“I am also concerned that the category ‘other commitments’ will rise as districts pass more money on to privately operated charter schools,” Parisi added. “Both trends will mean there may be less money available to spend on instruction and student support in Rhode Island public schools, a situation that should concern all Rhode Islanders.”

How critical is non-classroom spending?

Focusing on classroom versus non-classroom spending changes the debate on how to cut costs and improve efficiency in school budgets, McGwin said. He said that every time there’s a budget discussion, the first thing usually brought up as an explanation for high spending is teacher salaries. But those salaries account for something less than 52 percent of overall spending.

“It sort of puts it in a different perspective, doesn’t it?” McGwin said.

He said a business-minded approach to education spending would cut costs in non-essential areas, and add value to essential areas, like classroom education. “Anything that does not add value is waste and the value in education is the results,” McGwin said.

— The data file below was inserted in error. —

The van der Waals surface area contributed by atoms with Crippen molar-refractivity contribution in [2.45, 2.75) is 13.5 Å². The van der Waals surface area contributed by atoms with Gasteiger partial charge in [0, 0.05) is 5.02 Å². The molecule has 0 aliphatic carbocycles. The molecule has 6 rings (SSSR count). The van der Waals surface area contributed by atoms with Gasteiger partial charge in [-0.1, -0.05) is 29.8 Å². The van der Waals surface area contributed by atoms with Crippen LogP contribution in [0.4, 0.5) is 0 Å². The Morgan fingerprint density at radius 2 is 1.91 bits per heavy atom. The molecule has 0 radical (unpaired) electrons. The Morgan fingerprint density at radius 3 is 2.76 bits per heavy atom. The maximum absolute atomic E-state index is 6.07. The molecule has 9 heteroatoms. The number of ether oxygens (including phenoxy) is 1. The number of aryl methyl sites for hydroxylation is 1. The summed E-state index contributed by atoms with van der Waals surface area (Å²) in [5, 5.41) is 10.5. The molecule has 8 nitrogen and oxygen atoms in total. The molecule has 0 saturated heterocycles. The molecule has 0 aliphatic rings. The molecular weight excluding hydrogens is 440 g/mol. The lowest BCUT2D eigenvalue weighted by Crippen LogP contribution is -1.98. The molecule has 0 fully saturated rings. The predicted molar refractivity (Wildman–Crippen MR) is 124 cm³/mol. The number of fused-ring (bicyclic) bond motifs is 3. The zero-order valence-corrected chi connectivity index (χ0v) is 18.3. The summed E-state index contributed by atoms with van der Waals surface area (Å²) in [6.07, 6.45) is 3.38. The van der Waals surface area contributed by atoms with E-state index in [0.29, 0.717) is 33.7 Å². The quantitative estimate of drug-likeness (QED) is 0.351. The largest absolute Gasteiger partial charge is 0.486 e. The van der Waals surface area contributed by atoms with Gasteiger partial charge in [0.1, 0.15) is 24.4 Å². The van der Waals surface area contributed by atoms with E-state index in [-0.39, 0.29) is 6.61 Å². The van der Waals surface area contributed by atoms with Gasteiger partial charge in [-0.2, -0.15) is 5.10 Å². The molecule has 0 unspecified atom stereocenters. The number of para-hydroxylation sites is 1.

The non-essential areas are the 48 percent that doesn’t go directly into the classroom, he added. “There’s the opportunity—the opportunity not only for savings but for putting more money into the classroom,” he said.

The greatest opportunity for savings, according to McGwin, is in operational and overhead costs. “My thing is they’re doing things not in their core competencies and they’re not doing them well,” he said.

Non-essential areas where school districts are not performing well are budget management, information technology, and maintenance, McGwin said. He noted that three districts in 2012 ended up with surprise deficits. “Woonsocket, North Providence, and West Warwick went through the fiscal year and oops at the end they said they have a multimillion-dollar deficit,” McGwin said.